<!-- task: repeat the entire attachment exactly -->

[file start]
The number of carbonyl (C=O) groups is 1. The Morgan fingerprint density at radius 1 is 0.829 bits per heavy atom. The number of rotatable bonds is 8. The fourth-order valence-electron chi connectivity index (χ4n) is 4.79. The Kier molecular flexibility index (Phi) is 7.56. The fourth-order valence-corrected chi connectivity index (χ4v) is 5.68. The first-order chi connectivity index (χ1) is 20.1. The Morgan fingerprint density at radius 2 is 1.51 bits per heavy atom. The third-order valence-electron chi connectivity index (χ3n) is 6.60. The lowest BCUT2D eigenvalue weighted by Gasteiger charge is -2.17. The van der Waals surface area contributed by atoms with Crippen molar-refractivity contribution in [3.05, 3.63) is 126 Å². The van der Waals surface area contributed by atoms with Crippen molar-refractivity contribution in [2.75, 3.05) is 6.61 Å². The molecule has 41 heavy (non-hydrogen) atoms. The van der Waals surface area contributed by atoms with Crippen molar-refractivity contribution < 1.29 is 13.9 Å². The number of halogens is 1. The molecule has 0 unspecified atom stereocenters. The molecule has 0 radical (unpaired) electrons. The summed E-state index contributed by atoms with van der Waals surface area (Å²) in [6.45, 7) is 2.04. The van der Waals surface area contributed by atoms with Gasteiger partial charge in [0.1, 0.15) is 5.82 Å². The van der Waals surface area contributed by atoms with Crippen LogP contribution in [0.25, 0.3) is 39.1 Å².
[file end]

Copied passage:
The number of carbonyl (C=O) groups is 1. The Morgan fingerprint density at radius 1 is 0.829 bits per heavy atom. The number of rotatable bonds is 8. The fourth-order valence-electron chi connectivity index (χ4n) is 4.79. The Kier molecular flexibility index (Phi) is 7.56. The fourth-order valence-corrected chi connectivity index (χ4v) is 5.68. The first-order chi connectivity index (χ1) is 20.1. The Morgan fingerprint density at radius 2 is 1.51 bits per heavy atom. The third-order valence-electron chi connectivity index (χ3n) is 6.60. The lowest BCUT2D eigenvalue weighted by Gasteiger charge is -2.17. The van der Waals surface area contributed by atoms with Crippen molar-refractivity contribution in [3.05, 3.63) is 126 Å². The van der Waals surface area contributed by atoms with Crippen molar-refractivity contribution in [2.75, 3.05) is 6.61 Å². The molecule has 41 heavy (non-hydrogen) atoms. The van der Waals surface area contributed by atoms with Crippen molar-refractivity contribution < 1.29 is 13.9 Å². The number of halogens is 1. The molecule has 0 unspecified atom stereocenters. The molecule has 0 radical (unpaired) electrons. The summed E-state index contributed by atoms with van der Waals surface area (Å²) in [6.45, 7) is 2.04. The van der Waals surface area contributed by atoms with Gasteiger partial charge in [0.1, 0.15) is 5.82 Å². The van der Waals surface area contributed by atoms with Crippen LogP contribution in [0.25, 0.3) is 39.1 Å².